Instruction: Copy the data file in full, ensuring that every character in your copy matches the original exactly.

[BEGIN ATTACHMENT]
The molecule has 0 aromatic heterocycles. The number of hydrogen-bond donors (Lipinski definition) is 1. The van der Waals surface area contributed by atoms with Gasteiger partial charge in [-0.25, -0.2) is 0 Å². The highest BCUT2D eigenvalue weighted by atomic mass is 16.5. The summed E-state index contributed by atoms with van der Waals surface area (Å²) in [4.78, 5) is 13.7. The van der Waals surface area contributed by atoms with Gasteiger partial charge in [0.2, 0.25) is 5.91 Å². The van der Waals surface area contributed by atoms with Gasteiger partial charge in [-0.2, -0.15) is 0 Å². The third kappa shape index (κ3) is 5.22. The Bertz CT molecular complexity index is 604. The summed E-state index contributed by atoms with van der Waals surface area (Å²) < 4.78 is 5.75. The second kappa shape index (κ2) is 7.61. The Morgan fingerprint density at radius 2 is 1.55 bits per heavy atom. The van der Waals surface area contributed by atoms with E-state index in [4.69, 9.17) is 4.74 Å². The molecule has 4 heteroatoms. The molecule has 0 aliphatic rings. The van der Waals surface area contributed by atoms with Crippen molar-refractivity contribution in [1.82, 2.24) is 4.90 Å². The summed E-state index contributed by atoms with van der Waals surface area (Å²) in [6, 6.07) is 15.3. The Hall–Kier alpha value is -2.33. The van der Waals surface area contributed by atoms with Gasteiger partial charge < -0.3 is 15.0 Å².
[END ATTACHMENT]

The molecule has 0 aromatic heterocycles. The number of hydrogen-bond donors (Lipinski definition) is 1. The van der Waals surface area contributed by atoms with Gasteiger partial charge in [-0.25, -0.2) is 0 Å². The highest BCUT2D eigenvalue weighted by atomic mass is 16.5. The summed E-state index contributed by atoms with van der Waals surface area (Å²) in [4.78, 5) is 13.7. The van der Waals surface area contributed by atoms with Gasteiger partial charge in [0.2, 0.25) is 5.91 Å². The van der Waals surface area contributed by atoms with Gasteiger partial charge in [-0.2, -0.15) is 0 Å². The third kappa shape index (κ3) is 5.22. The Bertz CT molecular complexity index is 604. The summed E-state index contributed by atoms with van der Waals surface area (Å²) < 4.78 is 5.75. The second kappa shape index (κ2) is 7.61. The Morgan fingerprint density at radius 2 is 1.55 bits per heavy atom. The van der Waals surface area contributed by atoms with E-state index in [4.69, 9.17) is 4.74 Å². The molecule has 4 heteroatoms. The molecule has 0 aliphatic rings. The van der Waals surface area contributed by atoms with Crippen molar-refractivity contribution in [1.82, 2.24) is 4.90 Å². The summed E-state index contributed by atoms with van der Waals surface area (Å²) in [6, 6.07) is 15.3. The Hall–Kier alpha value is -2.33. The van der Waals surface area contributed by atoms with Gasteiger partial charge < -0.3 is 15.0 Å².